PS: I have few quite successful apps (most successful app already reached almost 1 million downloads) so if you want to exchange some info, let me please contact on you (mail, skype, anything), I am right now experimenting with some very interesting methods of promotion and I think it would be great for both to share some tips.

        1. Matt

          Email sent.

          It’s hard to answer your question, for sure, since I don’t know your particular circumstance. So the best I can do is offer what my likely strategy would be for one of my apps.

          For a short burst of traffic, I would typically be aiming for at least 2 measurable results (in addition to the actual installs). The first would be to get on a categorical (or general) TNF list. The second would be to get on the trending list. With that in mind, I would opt for a 3-day rollout with increasing ad spends each day. The pattern I want Google to see is not only do I have a high install rate, but it is trending upward. I think sustained growth is the more attractive performance indicator to Google than a spike. Does that make sense?

          I guess the real way to approach it for your situation is to put some thought into what pattern and shape you want Google to see in your installs. If you already know you’re going to pay for 10,000 installs, is there a distribution pattern that is more favorable to your ranking?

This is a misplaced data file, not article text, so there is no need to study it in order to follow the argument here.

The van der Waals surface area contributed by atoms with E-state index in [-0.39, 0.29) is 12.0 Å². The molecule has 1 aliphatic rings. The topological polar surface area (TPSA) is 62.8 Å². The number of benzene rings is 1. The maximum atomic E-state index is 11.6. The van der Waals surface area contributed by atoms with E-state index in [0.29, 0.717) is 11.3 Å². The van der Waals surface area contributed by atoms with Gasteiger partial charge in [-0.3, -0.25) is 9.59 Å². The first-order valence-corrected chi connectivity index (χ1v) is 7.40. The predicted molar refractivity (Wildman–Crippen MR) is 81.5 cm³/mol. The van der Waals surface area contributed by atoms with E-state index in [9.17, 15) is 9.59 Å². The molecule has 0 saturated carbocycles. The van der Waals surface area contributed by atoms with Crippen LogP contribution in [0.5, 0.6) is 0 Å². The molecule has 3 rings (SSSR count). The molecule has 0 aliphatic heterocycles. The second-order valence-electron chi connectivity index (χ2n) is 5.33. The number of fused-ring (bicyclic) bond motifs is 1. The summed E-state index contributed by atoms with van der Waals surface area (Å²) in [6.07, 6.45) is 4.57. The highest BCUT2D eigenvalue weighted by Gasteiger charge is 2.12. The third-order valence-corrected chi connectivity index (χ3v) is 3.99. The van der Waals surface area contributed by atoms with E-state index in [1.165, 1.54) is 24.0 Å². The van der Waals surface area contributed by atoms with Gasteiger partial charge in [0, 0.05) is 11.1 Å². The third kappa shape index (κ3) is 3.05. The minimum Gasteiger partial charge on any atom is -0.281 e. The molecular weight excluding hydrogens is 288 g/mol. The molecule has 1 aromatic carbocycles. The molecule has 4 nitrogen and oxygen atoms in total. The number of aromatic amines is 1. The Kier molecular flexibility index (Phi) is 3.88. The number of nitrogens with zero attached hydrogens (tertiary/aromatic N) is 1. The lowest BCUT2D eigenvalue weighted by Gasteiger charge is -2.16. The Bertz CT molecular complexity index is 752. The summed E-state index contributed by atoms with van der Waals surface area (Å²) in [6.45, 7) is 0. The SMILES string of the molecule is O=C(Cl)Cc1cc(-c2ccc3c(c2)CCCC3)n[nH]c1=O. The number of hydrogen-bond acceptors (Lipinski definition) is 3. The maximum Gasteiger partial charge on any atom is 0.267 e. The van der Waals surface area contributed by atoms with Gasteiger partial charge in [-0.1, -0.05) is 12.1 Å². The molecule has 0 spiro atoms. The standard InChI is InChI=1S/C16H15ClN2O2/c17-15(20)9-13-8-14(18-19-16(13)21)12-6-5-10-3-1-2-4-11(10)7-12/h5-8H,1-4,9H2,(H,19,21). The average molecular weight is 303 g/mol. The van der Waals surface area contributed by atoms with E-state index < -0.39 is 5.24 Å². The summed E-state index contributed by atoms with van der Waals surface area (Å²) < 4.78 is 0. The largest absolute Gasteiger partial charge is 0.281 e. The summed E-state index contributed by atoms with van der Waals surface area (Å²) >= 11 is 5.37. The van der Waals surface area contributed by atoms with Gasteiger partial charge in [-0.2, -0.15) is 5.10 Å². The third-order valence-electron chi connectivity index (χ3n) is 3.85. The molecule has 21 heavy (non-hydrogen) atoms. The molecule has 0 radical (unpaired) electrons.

Also, depending on your category (I’ve never done anything in productivity, so I can’t speak to it), try to think about thresholds. In other words, if 2,000 installs / day gets you on the top 25 in the category (again, I have no idea what the actual number is), but it would take 10,000 to get in the top 10, that sets both a minimum daily threshold for you *and* and declining value threshold for you. In other words, even if you could, going from 2,000 to 4,000 installs may not be as valuable as an additional day at 2,000. It can get a little complex, but I hope that makes sense. And don’t overthink it… just be aware that there is a certain depth of thinking you can apply.

          One trick we often use for competing app launches is to track their install count grouping during their launch. Since the install counts are grouped in much smaller increments the fewer installs an app has, you can often get a pretty good idea of how many installs it will take to get on any of the new lists. It’s harder once you’re looking at apps with 500,000+ installs, for example. But when you can watch trending apps run through the initial install groupings, you can get a reasonable bead on what it takes to be in their position.

          Also, remember that ratings and rating velocity, plus install stickiness matter to Google. It’s not just raw install numbers over time.

          And, speaking of that, ratings count is often another way to ballpark how many installs an app is getting (especially when they’re in one of the larger install groups). It’s not even close to scientific or accurate… but it gives you a ballpark if you know how to measure it and how aggressive your competitor is in soliciting ratings and reviews.

  2. Sebastian

    Hi Matt,

    thanks for the awesome ranking tips! You are telling in the article that incentivized installs are not good when it comes to app launch? Can you explain more detailed why you think so? And what traffic providers for app promoting you can recommend?

    Thanks in advance! And thank you for the awesome tips

Comments are closed.